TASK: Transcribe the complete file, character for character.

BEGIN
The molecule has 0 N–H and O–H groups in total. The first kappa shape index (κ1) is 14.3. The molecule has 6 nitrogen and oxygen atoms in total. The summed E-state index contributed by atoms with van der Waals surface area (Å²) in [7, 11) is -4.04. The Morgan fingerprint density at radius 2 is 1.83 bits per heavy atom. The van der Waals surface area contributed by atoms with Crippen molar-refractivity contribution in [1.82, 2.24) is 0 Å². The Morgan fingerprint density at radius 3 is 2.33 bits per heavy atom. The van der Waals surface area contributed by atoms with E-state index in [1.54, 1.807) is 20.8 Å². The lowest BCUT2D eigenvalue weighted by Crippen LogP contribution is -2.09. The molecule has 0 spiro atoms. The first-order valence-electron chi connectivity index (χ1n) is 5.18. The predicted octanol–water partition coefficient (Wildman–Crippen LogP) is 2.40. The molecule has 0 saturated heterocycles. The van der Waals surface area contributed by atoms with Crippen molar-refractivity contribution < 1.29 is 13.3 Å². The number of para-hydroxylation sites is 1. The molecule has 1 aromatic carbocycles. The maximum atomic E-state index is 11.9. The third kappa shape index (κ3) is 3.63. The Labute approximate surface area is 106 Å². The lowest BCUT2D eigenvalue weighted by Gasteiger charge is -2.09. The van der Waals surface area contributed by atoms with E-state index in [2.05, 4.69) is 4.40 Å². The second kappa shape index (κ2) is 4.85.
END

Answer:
The molecule has 0 N–H and O–H groups in total. The first kappa shape index (κ1) is 14.3. The molecule has 6 nitrogen and oxygen atoms in total. The summed E-state index contributed by atoms with van der Waals surface area (Å²) in [7, 11) is -4.04. The Morgan fingerprint density at radius 2 is 1.83 bits per heavy atom. The van der Waals surface area contributed by atoms with Crippen molar-refractivity contribution in [1.82, 2.24) is 0 Å². The Morgan fingerprint density at radius 3 is 2.33 bits per heavy atom. The van der Waals surface area contributed by atoms with E-state index in [1.54, 1.807) is 20.8 Å². The lowest BCUT2D eigenvalue weighted by Crippen LogP contribution is -2.09. The molecule has 0 spiro atoms. The first-order valence-electron chi connectivity index (χ1n) is 5.18. The predicted octanol–water partition coefficient (Wildman–Crippen LogP) is 2.40. The molecule has 0 saturated heterocycles. The van der Waals surface area contributed by atoms with Crippen molar-refractivity contribution < 1.29 is 13.3 Å². The number of para-hydroxylation sites is 1. The molecule has 1 aromatic carbocycles. The maximum atomic E-state index is 11.9. The third kappa shape index (κ3) is 3.63. The Labute approximate surface area is 106 Å². The lowest BCUT2D eigenvalue weighted by Gasteiger charge is -2.09. The van der Waals surface area contributed by atoms with E-state index in [2.05, 4.69) is 4.40 Å². The second kappa shape index (κ2) is 4.85.